- Seattle: Erin Morrison, Patterns of Impermanence: An Exhibition of Landscape Works, at Monarch Contemporary, opens today at 6pm.
- Seattle: Blake Haygood’s open studio, at the Publix Hotel, all day today until about 8:30pm.
- Chicago: The Seductiveness of the Interval, at the Renaissance Society, through June 27.
- Washington, D.C.: One Hour Photo, a group show, at the American University Museum at the Katzen Arts Center, opens Saturday.
- Washington, D.C.: Beat Memories, the Photographs of Allen Ginsberg, at the National Gallery, through Sept. 6.
- NYC: Edward Kienholz, Roxys, at David Zwirner Gallery, opens today.
- NYC: The Affordable Art Fair, opens today.
- NYC: JMR, Of Clouds and Something, at Mighty Tanaka in Brooklyn, opens today. (Part of DUMBO Gallery Walk.)
- NYC: American ReConstruction: An exhibition of new photography, at Edward Winkleman Gallery, opens Friday at 6pm.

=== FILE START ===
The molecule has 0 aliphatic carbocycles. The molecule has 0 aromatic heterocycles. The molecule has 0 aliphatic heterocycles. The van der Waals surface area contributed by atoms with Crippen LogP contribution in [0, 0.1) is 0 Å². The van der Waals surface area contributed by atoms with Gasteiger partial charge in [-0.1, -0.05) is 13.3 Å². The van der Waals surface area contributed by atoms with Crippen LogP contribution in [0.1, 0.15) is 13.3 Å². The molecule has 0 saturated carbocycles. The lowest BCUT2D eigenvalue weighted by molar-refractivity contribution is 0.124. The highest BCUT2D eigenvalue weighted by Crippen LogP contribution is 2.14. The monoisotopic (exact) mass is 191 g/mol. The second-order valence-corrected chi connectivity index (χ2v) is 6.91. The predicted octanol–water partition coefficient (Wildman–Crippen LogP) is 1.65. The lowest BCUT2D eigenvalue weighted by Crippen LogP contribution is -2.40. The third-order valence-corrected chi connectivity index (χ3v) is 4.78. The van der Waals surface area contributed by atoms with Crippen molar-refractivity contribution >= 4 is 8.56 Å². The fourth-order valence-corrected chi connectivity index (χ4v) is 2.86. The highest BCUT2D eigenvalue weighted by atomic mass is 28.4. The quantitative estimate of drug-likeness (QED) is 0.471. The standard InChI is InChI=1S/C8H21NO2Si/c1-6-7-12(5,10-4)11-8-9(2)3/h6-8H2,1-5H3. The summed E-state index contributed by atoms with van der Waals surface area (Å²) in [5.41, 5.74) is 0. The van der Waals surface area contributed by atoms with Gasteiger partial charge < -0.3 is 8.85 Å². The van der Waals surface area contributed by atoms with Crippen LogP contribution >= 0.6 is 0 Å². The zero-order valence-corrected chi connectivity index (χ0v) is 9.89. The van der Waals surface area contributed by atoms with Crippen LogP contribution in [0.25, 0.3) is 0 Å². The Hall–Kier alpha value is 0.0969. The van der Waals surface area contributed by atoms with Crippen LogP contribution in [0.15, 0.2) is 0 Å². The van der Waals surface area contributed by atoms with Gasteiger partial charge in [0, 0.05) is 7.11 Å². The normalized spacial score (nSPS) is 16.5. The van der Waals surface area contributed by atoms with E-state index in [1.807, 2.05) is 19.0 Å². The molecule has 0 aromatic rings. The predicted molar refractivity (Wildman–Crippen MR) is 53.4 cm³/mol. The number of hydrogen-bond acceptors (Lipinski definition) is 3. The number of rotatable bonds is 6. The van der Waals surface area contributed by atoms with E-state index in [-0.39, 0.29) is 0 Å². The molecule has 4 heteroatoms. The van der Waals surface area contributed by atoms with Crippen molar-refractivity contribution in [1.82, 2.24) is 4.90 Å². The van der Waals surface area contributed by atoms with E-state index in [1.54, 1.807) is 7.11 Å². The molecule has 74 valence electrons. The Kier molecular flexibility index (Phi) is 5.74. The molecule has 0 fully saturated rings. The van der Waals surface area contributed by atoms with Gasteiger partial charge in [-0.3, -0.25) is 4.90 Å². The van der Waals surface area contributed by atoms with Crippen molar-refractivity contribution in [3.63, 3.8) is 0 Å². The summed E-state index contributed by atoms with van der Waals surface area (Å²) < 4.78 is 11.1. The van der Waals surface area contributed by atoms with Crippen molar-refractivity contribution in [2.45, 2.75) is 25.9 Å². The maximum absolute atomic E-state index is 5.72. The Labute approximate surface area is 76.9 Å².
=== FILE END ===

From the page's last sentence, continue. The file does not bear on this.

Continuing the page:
- NYC: Single Fare, art of the MetroCard, at 224 Grand Street in Williamsburg, open Saturday at 6pm.
- NYC: Roxy Paine, China Blue, David Opdyke and many others, Nature of the Beast, at HP Garcia Gallery, through May 29.
- NYC: David Barnett, Sacred Creatures, at Denise Bibro, opens today at 6pm.
- Newburyport, Mass.: Craig Colorusso, Sun Boxes, at Important Records, this Saturday, from noon to sunset.
- S.F.: Matthew Paladino, Wonder Box, at Baer Ridgeway, opens Saturday at 4pm.
- S.F.: Alex Lukas and Matt Leines at Guerrero Gallery, opens Saturday at 7pm.
- L.A.: Lisi Raskin, Mt. Disappointment, at The Company, opens Saturday at 7pm.
- L.A.: Keith Haring, Urban Legend, at Carmichael Gallery, opens Saturday at 7pm.
- L.A.: Marc Johns and Steven Weissman, Butter and Blood, at Giant Robot, opens Saturday at 6:30 pm.
- Milan: TVBoy, Mash Up, at Art Kitchen, through May. (Thank you, *fab*.)